A small black cloud three feet in diameter formed out in front of and just above the cathedral.
“How many are your works, Oh Dark Lord! In wisdom you made them all; the earth is full of your creatures. We all look to you to give us our human food at the proper time. When you give them to us, we gather them up; when you open your hand, we are satisfied with evil things. When you send your Evil Spirit, we are created, and you renew the face of the earth in Hell’s image.”
The cloud expanded rapidly until it dominated the sky above the front lawn.
“May the infamy of the Dark Lord Satan endure forever; may the Dark Lord Satan rejoice in his works, he who looks at the earth and the earth trembles. May the righteous vanish from the earth and the humans be no more. Praise the Dark Lord Satan!”
The cloud began swirling, forming a vortex. The rumbling grew increasingly louder until the cathedral trembled from the noise.
“The Dark Lord Satan said, ‘I am the resurrection of death. He who obeys me will live as the undead. Whoever obeys me and lives as the undead shall never die.’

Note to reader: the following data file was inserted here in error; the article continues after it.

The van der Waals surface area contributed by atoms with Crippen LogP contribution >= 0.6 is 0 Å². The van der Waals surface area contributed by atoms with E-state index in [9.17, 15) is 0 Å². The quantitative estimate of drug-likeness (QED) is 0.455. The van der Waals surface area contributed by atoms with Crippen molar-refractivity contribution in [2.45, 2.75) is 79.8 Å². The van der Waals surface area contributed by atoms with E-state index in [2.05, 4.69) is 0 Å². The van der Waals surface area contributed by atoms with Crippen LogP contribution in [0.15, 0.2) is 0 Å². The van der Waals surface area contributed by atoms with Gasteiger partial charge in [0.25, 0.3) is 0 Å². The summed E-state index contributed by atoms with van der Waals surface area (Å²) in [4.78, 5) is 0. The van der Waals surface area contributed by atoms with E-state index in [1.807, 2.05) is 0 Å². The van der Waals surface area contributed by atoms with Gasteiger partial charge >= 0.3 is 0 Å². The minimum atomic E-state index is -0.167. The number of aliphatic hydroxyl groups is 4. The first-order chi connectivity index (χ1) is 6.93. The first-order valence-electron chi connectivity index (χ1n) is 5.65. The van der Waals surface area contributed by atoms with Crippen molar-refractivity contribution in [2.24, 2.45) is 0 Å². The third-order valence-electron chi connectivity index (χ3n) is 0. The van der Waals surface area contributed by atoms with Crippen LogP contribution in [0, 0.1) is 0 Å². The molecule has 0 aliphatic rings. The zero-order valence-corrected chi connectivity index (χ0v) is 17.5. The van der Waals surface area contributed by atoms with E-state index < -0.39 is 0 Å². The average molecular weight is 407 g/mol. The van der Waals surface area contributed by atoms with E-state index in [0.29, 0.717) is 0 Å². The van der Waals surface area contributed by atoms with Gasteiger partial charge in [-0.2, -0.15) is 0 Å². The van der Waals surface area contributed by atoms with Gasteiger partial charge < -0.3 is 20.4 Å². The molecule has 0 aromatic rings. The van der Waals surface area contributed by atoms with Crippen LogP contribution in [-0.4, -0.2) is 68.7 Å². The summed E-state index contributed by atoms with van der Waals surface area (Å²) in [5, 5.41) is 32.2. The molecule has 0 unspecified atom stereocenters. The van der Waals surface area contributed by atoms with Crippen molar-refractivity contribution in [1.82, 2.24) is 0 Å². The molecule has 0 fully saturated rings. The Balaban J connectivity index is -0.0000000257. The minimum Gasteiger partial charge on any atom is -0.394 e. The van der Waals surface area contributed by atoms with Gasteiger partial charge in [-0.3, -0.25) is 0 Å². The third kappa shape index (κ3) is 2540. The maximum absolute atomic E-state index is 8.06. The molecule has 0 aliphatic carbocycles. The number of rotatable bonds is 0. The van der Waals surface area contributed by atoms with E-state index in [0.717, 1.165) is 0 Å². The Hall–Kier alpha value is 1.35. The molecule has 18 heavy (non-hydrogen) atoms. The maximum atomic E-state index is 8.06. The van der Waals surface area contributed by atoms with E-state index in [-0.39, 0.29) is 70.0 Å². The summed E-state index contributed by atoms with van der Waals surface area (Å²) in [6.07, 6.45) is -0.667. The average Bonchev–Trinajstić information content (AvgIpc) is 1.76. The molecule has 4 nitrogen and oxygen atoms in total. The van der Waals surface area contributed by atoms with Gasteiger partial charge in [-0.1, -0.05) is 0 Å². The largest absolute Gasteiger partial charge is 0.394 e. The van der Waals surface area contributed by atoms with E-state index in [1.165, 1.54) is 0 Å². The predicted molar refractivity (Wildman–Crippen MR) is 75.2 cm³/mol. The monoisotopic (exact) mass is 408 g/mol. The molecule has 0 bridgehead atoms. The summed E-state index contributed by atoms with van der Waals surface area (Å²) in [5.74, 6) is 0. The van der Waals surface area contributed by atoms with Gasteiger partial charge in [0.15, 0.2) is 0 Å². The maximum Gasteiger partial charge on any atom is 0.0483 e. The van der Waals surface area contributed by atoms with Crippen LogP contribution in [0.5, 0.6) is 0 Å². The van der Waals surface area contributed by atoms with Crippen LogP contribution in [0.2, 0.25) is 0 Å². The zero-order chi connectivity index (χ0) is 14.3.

“Dark Lord Satan, make us immortal like you!”
A thunderous boom rocked the cathedral. The rose window shattered outward, covering the humans below with shards. Walker watched in fascination as the black cloud deepened in density and its swirling increased in speed. A brilliant beam of sunlight emanated from the vortex and shone through the frame, illuminating Chiang Shih. She stiffened. Her body glowed until she seemed almost as bright as the beam. When she turned to face her masters, her eyes burned bright yellow.
Without warning, sunlight flowed from her eyes and filled the interior of the cathedral, washing over the masters, the vampires huddled in the corner, and the corpses scattered around the nave. Walker closed his eyes and crouched, expecting death. Instead, he felt a sensation he had not experienced since his days as a human. Warmth.
Walker opened his eyes and stood. Sunlight bathed his body. Rather than peel off and crumble, however, his flesh tingled. He looked back down the nave toward the crossing, excited to see his shadow extending away from him. Raising his hand in front of his face, he noticed that his shadow did the same.
Chiang Shih had done it. She had made them all daywalkers.